20 Notably, in other contexts, where the legislature has desired to alter the effect of unambiguous statutory provisions, such as by tolling a statute of limitations, the legislature has done so expressly. For example, RCW 4.16.170 provides that "[f]or the purpose of tolling any statute of limitations an action shall be deemed commenced when the complaint is filed or summons is served whichever occurs first." LUPA contains no similar tolling provision for motions for reconsideration. Accordingly, we are required to apply LUPA's unambiguous review provisions. Cf. Stone v. Immigration & Naturalization Serv., 514 U.S. 386, 115 S. Ct. 1537, 131 L. Ed. 2d 465 (1995) (despite other administrative laws to the contrary, in deportation cases, congress intended strict filing deadline that is not affected by motions to reconsider).

EQUITABLE TOLLING

[12-14] 21 We also note that the facts of this case implicate the doctrine of equitable tolling. A court may toll the statute of limitations when justice requires such tolling but must use the doctrine sparingly. State v. Duvall, 86 Wn. App. 871, 875, 940 P.2d 671 (1997), review denied, 134 Wn.2d 1012 (1998); Finkelstein v. Sec. Props., Inc., 76 Wn. App. 733, 739, 888 P.2d 161, review denied, 127 Wn.2d 1002 (1995). "The predicates for equitable tolling are bad faith, deception, or false assurances by the defendant and the exercise of diligence by the plaintiff." Millay v. Cam, 135 Wn.2d 193, 206, 955 P.2d 791 (1998) (citing Finkelstein, 76 Wn. App. at 739-40). The party asserting that equitable tolling should apply bears the burden of proof. City of Bellevue v. Benyaminov, 144 Wn. App. 755, 767, 183 P.3d 1127 (2008), review denied, 165 Wn.2d 1020 (2009).

[15, 16] 22 Mellish did not argue below that the statute of limitations should be equitably tolled. The trial court, however, examined communications that the County made to Mellish regarding when to file his land use petition. The correspondence is inconsistent. In some communications, the County attorney suggested that Mellish was required to await the ruling on reconsideration before he filed his land use petition, while another communication stated that the deadline ran from the June 20 decision.

23 These facts do not mandate equitable tolling. Mellish did not demonstrate that he relied on the false explanations of the law and equitable tolling does not apply when a nonparty attorney, who did not represent the petitioner, supplied the false assurance. See Millay, 135 Wn.2d at 206. On the other hand, the County did become the defendant in the superior court appeal and it is possible that Mellish could prove equitable tolling. We have the authority, and perhaps a duty, to remand for a ruling on equitable principles that a case clearly invokes. Pardee v. Jolly, 163 Wn.2d 558, 575-76, 182 P.3d 967 (2008). But this case does not clearly invoke the doctrine of equitable tolling. From the record before us, Frog Mountain was never served with notice that Mellish had filed a motion for reconsideration and after the LUPA filing deadline passed and the County issued the permit on July 21, it had every right to proceed with its then-vested right to modify its dog kennel. It is not unfair to disallow equitable tolling in this situation. For these reasons, we do not take the extraordinary step of remanding on equitable grounds that the parties have not raised.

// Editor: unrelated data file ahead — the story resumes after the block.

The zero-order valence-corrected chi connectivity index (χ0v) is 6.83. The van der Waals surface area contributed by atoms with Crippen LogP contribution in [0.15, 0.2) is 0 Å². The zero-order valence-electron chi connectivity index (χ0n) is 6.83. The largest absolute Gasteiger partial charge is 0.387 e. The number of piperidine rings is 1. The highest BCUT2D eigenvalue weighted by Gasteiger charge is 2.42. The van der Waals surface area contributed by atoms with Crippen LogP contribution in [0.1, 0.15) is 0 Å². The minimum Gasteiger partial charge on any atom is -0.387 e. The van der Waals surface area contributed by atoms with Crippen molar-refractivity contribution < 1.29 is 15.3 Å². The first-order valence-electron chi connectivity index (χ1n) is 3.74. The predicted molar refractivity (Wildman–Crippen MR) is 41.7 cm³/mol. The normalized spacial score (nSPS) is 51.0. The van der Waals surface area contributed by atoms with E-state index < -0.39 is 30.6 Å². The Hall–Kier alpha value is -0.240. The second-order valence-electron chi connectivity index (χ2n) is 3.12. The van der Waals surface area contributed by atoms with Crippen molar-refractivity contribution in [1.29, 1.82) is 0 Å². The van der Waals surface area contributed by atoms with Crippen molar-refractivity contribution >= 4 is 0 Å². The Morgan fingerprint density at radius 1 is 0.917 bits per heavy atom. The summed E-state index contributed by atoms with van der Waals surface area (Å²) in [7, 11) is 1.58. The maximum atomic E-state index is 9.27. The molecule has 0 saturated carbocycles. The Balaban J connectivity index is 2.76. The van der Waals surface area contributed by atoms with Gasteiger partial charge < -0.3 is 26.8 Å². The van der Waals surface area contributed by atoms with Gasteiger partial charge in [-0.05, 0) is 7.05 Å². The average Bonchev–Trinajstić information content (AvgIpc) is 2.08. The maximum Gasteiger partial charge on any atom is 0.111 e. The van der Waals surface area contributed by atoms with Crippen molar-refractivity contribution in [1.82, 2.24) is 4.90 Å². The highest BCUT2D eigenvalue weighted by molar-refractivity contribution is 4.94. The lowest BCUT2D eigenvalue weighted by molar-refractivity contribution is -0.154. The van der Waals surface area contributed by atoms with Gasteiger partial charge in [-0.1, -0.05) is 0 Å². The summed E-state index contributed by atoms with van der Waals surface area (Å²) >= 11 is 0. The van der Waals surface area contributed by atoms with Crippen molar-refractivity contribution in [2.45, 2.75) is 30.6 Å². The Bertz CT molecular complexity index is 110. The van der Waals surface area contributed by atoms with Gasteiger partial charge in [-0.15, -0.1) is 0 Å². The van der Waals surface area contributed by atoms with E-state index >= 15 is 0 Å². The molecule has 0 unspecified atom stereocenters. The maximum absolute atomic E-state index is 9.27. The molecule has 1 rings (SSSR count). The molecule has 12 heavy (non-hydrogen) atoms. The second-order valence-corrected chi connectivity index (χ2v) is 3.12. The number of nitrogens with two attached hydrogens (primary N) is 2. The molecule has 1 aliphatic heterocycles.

TIMELINESS

24 Mellish's petition is time barred. LUPA provides an extremely strict command regarding the filing deadline: "A land use petition is barred, and the court may not grant review, unless the petition is timely filed with the court." RCW 36.70C.040(2). Either Mellish complied with the deadline of filing his petition 21 days after the County issued the June 20 decision or his petition is barred. As the County mailed the decision on June 21 and it is deemed "issued" three days later, the 21-day time bar runs from June 24, 2007. RCW 36.70C.040(2), (4)(a). Mellish filed his land use petition on August 10. This was more than 21 days after the hearings examiner issued the final decision that informed Frog Mountain that its application for a permit to modify its kennel was approved. This petition is barred.

25 We are aware that this result may seem inequitable. In nearly every legal context, a timely reconsideration motion tolls the statute for appealing a matter. No case law stated the contrary in the LUPA context until we addressed the question today and, until we filed this opinion, reasonable practitioners and pro se litigants may have concluded that filing a reconsideration motion gave them more time to file a LUPA appeal. Although we are concerned for those who did not have the benefit of a reviewing court's analysis of this issue, the law is clear and the facts on record do not give rise to relief through equitable tolling. Accordingly, we must reverse the superior court's ruling in which it denied Frog Mountain's motion to dismiss the action as untimely.

ATTORNEY FEES

26 Respondent County requests attorney fees if it prevails. It has not prevailed and is not entitled to fees.

27 We reverse and remand to the trial court with directions that it dismiss this LUPA appeal with prejudice.

VAN DEREN, C.J., and PENOYAR, J., concur.